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Starlings treated with low doses of FENTANYL produce songs like ‘free-form jazz’

Birds given low doses of the pain killer Fentanyl produce ‘gregarious’ song that ‘sounds like free-form jazz’, a study shows.

Researchers from the University of Wisconsin, Madison, theorised that when birds sing, opioids are produced in their brains that give them pleasure.

To prove their theory they gave starlings a doze of Fentanyl – an opioid used as a pain killer and a recreational drug – and then listened to their song.

They found that when birds sing for pleasure, rather than to mark out territory or to find a mate, the singing is ‘gregarious’ and sounds like jazz. 

Biologist Lauren Riters and colleagues found that the song after the opioid drug was the same type of sound birds make when they get together in a flock.  

‘When they’re practising, they try out different songs, they order and reorder and repeat song sequences, they add and drop notes,’ said Riters. 

‘It sounds a bit like free-form jazz and it is quite distinct from the structured songs that male songbirds produce when trying to attract mates. 

‘It is the free-form songs that are produced during practice that our studies show to be rewarding.’

Previous studies into birdsong have focused on how it is produced and why it developed in the first place – but this is the first study to look at why they sing. 

To better understand the underlying pleasure birds get from ‘warbling’, Riters looked at the behaviour of a group of European starlings.

The researchers decorated an area and put the birds inside after they had sung, then later gave them a choice of returning this area or an undecorated space.

The birds spent longer in the decorated area, suggesting they associated it with the pleasure they gained from singing.

‘It’s evidence that a positive state is induced by the presence of flock-mates, which stimulates song, and that birds continue to produce gregarious song because it is rewarding,’ Riters said.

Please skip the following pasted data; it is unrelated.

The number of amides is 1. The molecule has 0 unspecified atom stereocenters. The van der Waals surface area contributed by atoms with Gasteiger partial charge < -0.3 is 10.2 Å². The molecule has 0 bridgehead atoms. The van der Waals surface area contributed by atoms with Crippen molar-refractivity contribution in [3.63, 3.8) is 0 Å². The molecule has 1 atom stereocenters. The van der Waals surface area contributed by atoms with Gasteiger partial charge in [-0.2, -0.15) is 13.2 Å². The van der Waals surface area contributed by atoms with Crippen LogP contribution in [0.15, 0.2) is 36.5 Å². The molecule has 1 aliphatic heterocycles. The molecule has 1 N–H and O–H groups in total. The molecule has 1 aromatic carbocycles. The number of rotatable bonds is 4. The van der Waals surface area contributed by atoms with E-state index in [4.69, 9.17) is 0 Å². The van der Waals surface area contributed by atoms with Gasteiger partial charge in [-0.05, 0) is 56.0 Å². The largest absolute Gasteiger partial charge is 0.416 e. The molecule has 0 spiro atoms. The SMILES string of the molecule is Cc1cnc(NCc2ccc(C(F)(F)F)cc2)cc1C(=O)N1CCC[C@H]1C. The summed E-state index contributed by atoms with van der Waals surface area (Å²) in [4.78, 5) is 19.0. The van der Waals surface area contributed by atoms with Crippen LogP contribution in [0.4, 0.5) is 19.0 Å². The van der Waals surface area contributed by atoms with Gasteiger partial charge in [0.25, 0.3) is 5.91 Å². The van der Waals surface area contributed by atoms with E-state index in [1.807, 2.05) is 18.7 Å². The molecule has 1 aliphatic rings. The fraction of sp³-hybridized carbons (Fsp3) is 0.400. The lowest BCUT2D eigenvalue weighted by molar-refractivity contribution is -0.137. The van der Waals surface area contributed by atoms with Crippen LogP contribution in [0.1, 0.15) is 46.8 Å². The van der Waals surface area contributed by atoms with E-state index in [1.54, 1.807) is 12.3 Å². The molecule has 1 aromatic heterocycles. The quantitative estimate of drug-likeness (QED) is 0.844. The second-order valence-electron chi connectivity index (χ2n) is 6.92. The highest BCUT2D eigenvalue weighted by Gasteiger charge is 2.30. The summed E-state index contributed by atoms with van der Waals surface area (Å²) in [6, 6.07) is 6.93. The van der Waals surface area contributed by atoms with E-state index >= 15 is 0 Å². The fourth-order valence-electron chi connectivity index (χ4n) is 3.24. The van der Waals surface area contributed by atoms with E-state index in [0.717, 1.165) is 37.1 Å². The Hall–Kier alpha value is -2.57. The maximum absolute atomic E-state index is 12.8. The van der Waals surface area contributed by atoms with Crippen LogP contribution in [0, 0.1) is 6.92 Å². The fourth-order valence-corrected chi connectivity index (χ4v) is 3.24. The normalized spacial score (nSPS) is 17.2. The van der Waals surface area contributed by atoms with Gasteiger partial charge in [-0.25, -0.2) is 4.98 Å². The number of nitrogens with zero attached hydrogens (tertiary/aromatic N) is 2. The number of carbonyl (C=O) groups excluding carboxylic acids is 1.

‘Although male songbirds are famous for singing when they are away from other birds, for example when they are defending territories and attempting to attract mates, many birds also sing at high rates in more social contexts. 

‘Our results suggest that birds sing because they feel good, and that singing helps them to maintain this positive state.’

Once they established the fact birds link singing to pleasure, they wanted to find out exactly why – theorising it was due to the production of opioids in the bird brain. 

Opioid drugs like Fentanyl, heroin and morphine are known for giving pleasure and reducing pain, but animals, including humans, also produce their own natural opioids. 

This production of the pleasure-giving chemical plays a central role in rewarding positive behaviours including socialising, eating and mating.

The low dose of Fentanyl given to the birds to induce artificial pleasure was designed to replicate the levels expected when they sing for joy.

The team say this automatically triggered high rates of the type of warbling song seen when the birds are in the flock. 

‘Here we’ve shown that opioids cause singing behaviour,’ Riters said, adding that it also seemed to reduce stress-related behaviours in the birds.

They were also able to show the opposite – by using chemicals to switch off the opioid receptors in the brain they could reduce how much the birds sing.

The overall results suggest that the presence of flock mates may naturally lead to opioid release in the brain of birds and produce a positive, low-anxiety state.

They also found that singing in its own right can trigger this same response and the same findings in bird brains could apply to almost all animals.

‘If this is the case, it would mean that our studies on songbirds are revealing an ancient, evolutionarily conserved neural circuit that regulates intrinsically rewarded social behaviors across many animals,’ Riters told Psychology Today.

The discovery of an underlying link between socialisation and opioid release could help researchers develop treatments for people who are socially withdrawn. 

The findings have been published in the journal Scientific Reports. 

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